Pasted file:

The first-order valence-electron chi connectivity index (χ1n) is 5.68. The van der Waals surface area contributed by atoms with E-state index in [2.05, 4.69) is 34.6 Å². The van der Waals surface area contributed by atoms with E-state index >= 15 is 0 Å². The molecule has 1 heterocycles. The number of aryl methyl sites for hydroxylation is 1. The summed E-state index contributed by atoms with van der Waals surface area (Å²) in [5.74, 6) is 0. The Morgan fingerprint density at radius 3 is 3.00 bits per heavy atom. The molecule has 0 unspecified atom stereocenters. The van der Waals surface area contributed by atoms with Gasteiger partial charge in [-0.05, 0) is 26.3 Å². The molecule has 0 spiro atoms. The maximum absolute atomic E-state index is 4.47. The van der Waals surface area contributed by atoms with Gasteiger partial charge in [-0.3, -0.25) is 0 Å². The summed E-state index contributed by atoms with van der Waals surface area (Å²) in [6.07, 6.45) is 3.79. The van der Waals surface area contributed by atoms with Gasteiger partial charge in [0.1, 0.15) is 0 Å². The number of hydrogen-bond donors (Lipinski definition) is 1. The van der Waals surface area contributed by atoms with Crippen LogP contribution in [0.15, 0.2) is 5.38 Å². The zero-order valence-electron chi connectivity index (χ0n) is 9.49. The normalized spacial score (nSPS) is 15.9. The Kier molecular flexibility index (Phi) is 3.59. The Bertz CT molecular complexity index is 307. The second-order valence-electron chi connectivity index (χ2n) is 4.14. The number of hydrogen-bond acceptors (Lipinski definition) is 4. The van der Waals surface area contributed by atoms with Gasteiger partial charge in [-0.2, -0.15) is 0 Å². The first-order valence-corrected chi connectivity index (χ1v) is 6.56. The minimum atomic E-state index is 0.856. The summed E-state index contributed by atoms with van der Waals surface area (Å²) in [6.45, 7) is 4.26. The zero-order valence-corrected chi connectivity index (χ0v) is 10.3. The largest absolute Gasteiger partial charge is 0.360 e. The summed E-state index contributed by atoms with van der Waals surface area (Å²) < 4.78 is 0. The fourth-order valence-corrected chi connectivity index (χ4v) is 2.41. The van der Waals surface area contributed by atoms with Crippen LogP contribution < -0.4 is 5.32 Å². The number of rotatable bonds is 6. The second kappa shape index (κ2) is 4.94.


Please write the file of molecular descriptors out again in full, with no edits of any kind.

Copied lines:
The first-order valence-electron chi connectivity index (χ1n) is 5.68. The van der Waals surface area contributed by atoms with E-state index in [2.05, 4.69) is 34.6 Å². The van der Waals surface area contributed by atoms with E-state index >= 15 is 0 Å². The molecule has 1 heterocycles. The number of aryl methyl sites for hydroxylation is 1. The summed E-state index contributed by atoms with van der Waals surface area (Å²) in [5.74, 6) is 0. The Morgan fingerprint density at radius 3 is 3.00 bits per heavy atom. The molecule has 0 unspecified atom stereocenters. The van der Waals surface area contributed by atoms with Gasteiger partial charge in [-0.05, 0) is 26.3 Å². The molecule has 0 spiro atoms. The maximum absolute atomic E-state index is 4.47. The van der Waals surface area contributed by atoms with Gasteiger partial charge in [-0.3, -0.25) is 0 Å². The summed E-state index contributed by atoms with van der Waals surface area (Å²) in [6.07, 6.45) is 3.79. The van der Waals surface area contributed by atoms with Gasteiger partial charge in [0.1, 0.15) is 0 Å². The number of hydrogen-bond donors (Lipinski definition) is 1. The van der Waals surface area contributed by atoms with Crippen LogP contribution in [0.15, 0.2) is 5.38 Å². The zero-order valence-electron chi connectivity index (χ0n) is 9.49. The normalized spacial score (nSPS) is 15.9. The Kier molecular flexibility index (Phi) is 3.59. The Bertz CT molecular complexity index is 307. The second-order valence-electron chi connectivity index (χ2n) is 4.14. The number of hydrogen-bond acceptors (Lipinski definition) is 4. The van der Waals surface area contributed by atoms with Gasteiger partial charge in [-0.2, -0.15) is 0 Å². The first-order valence-corrected chi connectivity index (χ1v) is 6.56. The minimum atomic E-state index is 0.856. The summed E-state index contributed by atoms with van der Waals surface area (Å²) in [6.45, 7) is 4.26. The zero-order valence-corrected chi connectivity index (χ0v) is 10.3. The largest absolute Gasteiger partial charge is 0.360 e. The summed E-state index contributed by atoms with van der Waals surface area (Å²) < 4.78 is 0. The fourth-order valence-corrected chi connectivity index (χ4v) is 2.41. The van der Waals surface area contributed by atoms with Crippen LogP contribution < -0.4 is 5.32 Å². The number of rotatable bonds is 6. The second kappa shape index (κ2) is 4.94.